Guilty Planet

Not to beat a dead horse (although that horse could possibly help alleviate the demand for tuna) but I wanted to clarify some of the arguments against eating seafood or, rather, in favor of marine life. Here I address some specific (and broader) questions in response to my recent posts.

Isn’t there sustainably harvested seafood out there we can eat?
In theory, we should be able to harvest seafood sustainably. I am not ruling out this possibility, although most scientists are very hard pressed to name several truly sustainably managed fisheries (note on the rule of sustainability: things should stay the same). Given the current state of fisheries management, though, it is hard to ensure what you are eating is ecologically sound. Many ‘sustainable fisheries’ have negative consequences on the species that rely on them for food or the species that are caught as bycatch. Also note: in theory, we could also harvest whales, manatees, and dolphins sustainably. That doesn’t mean we should.

Why focus on a personal boycott?
My work does not focus on a personal boycott (to date in the scientific literature I have argued for better seafood labeling, eliminating subsidies, and banning the use of fishmeal in livestock feed) but someone out there should be voicing a boycott as an option. This is not because the consumption by one individual will make a difference but mainly because, from a theoretical standpoint, fish need a wider spectrum of voices. At present, the conservation community (and consumers, too, of course) fundamentally relates to most marine life as commodities rather than wildlife. Plus, many consumers suffer cognitive dissonance when we say: the oceans are totally screwed but just eat this rather than that and things will improve. A radical problem calls for (at least the presence of) a radical solution.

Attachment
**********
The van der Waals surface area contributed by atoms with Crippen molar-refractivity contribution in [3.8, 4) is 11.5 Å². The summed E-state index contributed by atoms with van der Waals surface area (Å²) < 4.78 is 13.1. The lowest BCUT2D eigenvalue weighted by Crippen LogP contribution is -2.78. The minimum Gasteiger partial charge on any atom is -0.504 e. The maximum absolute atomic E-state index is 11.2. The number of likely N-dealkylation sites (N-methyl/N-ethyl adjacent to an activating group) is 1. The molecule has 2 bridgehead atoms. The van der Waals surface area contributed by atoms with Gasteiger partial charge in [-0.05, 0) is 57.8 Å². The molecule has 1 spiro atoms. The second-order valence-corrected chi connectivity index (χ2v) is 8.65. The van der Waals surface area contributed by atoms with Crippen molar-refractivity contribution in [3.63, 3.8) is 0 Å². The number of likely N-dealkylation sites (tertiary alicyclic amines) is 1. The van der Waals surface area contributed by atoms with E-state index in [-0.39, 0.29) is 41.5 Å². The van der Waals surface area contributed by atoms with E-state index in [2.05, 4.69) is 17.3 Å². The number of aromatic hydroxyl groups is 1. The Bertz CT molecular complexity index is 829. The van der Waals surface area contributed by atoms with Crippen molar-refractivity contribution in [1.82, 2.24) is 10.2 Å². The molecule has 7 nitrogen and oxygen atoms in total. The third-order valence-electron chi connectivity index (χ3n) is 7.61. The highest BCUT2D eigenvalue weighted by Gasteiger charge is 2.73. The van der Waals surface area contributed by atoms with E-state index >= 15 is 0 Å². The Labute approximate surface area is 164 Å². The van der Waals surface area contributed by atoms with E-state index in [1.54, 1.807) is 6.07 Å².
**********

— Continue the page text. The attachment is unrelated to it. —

Name one species of shellfish that is extinct.
In part due to the viscosity of aquatic habitats, ubiquitous extinctions in the marine environment are rare. But ecological extinctions (the reduction of a species to such low abundance that, although it is still present in the community, it no longer interacts significantly with other species) are common, even among shellfish. West coast abalone populations are nothing what they used to be. Chesapeake Bay oysters are less than 4 percent what they were 150 years ago. Giant clams near Eritrea disappeared upon human arrival.

How about the premise of eating local when it comes to seafood?
It’s a nice idea but unrealistic for the majority of Americans. The U.S. imports 80% of its seafood from 13,000 different suppliers from 160 different countries.

Are farmed fish the solution?
Not to be the wettest of blankets (although that might fit a marine scientist), but I don’t like this idea, either. There are plenty of people advocating for fish farming and this industry (one of the fastest growing globally) is working to improve its practices. But even if we were able to get the ecological side of fish farming (and the potential for mad cow disease in farmed fish) under control, we have to contend with the issue of domestication. We have seen a rapid domestication of marine species in the last several decades. I do not like the idea of domesticating the planet’s last remaining wildlife and so no reason why we are required to do it.

What about all the people who depend on fish and fishing for suvival?
I have said this repeatedly, but I do not think that food insecure populations should consider giving up anything, unless it’s on account of health reasons. Tackling issues of abstinence/personal consumption, while worthy and intriguing, is really a luxury pastime.

What about my health?
Seafood is not as healthy as people think (more on this to come). Aside from having to deal with the dangers of accumulation of mercury and PCBs prevalent in marine carnivores, several medical studies came out this year affirming that, at best, fish oils are just one factor of many that may reduce health ailments, such as heart disease. The medical researchers found that people who do not eat fish, such as vegetarians, are not at any greater risk of illness.

In conclusion, we should consider giving up seafood for the following reasons:

EATING SEAFOOD IS NOT THAT HEALTHY.

EATING SEAFOOD HAS NEGATIVE ECOLOGICAL CONSEQUENCES.

MOST IMPORTANT: TO EAT SEAFOOD IS TO EAT THE PLANET’S LAST REMAINING WILDLIFE.

Comments

  1. #1 Kevin Parcell
    June 19, 2009